How Does Machine Learning Find Anomalies in Unsupervised Data?

In unsupervised machine learning, anomaly detection is the process of identifying patterns or data points that deviate significantly from the normal behavior of the dataset. Several approaches can be used to find anomalies in unsupervised data, including the following:

Statistical Methods

Statistical techniques assume that anomalies are rare occurrences that differ significantly from the rest of the data in terms of statistical properties. Common statistical approaches include using measures such as mean, standard deviation, or percentile ranks to identify data points that fall outside a specified range or have extreme values.


Clustering algorithms group similar data points together based on their characteristics. Anomalies can be identified as data points that do not belong to any cluster or form their own cluster with significantly fewer members. Outlier detection algorithms like DBSCAN (Density-Based Spatial Clustering of Applications with Noise) and LOF (Local Outlier Factor) are commonly used for this purpose.

Dimensionality Reduction

Dimensionality reduction techniques, such as Principal Component Analysis (PCA), can be used to reduce the dimensionality of the dataset while retaining its essential characteristics. Anomalies can be identified by measuring the reconstruction error or the deviation of data points from the reduced-dimensional representation.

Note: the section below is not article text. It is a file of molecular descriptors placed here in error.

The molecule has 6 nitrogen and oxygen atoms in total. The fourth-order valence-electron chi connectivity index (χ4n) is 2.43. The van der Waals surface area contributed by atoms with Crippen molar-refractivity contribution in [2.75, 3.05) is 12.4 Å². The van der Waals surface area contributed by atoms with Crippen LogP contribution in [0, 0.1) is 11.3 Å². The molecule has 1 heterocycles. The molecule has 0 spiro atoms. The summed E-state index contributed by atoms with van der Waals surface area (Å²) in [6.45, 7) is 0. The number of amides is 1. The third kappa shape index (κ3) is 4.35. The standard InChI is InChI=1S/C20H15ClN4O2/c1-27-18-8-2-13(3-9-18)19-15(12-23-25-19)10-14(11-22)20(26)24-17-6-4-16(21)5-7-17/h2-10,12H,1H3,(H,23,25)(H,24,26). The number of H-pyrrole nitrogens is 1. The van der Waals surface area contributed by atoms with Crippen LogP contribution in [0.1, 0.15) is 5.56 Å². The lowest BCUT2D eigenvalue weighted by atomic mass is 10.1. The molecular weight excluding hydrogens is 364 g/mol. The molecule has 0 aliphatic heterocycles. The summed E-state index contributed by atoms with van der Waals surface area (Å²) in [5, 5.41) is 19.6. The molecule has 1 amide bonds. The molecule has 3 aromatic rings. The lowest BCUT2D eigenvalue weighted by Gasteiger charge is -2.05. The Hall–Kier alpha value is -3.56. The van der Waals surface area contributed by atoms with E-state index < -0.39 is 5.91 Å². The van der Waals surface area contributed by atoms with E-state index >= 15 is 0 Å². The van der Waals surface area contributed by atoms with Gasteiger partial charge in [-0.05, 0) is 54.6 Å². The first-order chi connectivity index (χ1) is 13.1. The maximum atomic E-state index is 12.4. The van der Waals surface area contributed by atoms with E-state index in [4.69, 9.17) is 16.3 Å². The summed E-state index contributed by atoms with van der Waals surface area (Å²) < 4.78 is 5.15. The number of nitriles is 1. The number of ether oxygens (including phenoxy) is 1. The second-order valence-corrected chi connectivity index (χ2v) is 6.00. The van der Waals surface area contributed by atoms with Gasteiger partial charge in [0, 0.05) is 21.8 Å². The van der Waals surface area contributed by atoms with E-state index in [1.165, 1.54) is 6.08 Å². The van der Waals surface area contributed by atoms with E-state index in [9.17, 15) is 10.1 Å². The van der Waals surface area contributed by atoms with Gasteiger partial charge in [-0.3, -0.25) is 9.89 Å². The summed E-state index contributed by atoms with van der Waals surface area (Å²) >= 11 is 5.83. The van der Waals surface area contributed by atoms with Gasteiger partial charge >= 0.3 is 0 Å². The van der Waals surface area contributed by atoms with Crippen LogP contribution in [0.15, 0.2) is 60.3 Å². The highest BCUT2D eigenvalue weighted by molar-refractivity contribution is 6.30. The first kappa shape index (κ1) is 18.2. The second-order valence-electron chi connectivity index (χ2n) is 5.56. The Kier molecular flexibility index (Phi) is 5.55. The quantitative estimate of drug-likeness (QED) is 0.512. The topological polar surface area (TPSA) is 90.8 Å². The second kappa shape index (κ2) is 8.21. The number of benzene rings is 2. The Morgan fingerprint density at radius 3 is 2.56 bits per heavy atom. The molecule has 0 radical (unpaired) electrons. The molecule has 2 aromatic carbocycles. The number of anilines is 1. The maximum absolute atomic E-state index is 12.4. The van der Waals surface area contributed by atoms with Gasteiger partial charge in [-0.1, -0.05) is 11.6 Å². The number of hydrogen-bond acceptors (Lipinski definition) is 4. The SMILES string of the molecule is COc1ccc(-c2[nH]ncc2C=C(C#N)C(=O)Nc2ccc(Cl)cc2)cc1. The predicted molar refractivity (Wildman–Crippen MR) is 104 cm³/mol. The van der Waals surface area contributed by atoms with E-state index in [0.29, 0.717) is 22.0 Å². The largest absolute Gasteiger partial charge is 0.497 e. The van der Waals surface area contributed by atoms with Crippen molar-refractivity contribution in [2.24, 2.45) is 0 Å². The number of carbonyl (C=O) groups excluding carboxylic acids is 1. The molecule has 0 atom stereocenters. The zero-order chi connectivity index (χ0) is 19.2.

Density Estimation

Density-based anomaly detection methods estimate the probability density function of the dataset. Data points that have low probability density or fall in regions with low density are considered anomalies. Kernel Density Estimation (KDE) and Gaussian Mixture Models (GMM) are commonly used density estimation techniques.


Autoencoders are neural networks trained to reconstruct their input data. Anomalies can be detected by measuring the reconstruction error, where data points with higher reconstruction errors are considered anomalous. Autoencoders can learn to reconstruct normal patterns and struggle to reconstruct anomalies.

One-Class SVM

Support Vector Machines (SVMs) can be trained in a one-class setting where the algorithm learns the boundaries of the normal data. Data points falling outside these boundaries are considered anomalies. This method is useful when the normal data is well-represented but anomalies are scarce.

It’s important to note that different datasets and anomaly detection tasks may require specific techniques or a combination of multiple approaches. The choice of method depends on the characteristics of the data, the availability of labeled anomalies (if any), and the specific requirements of the application.

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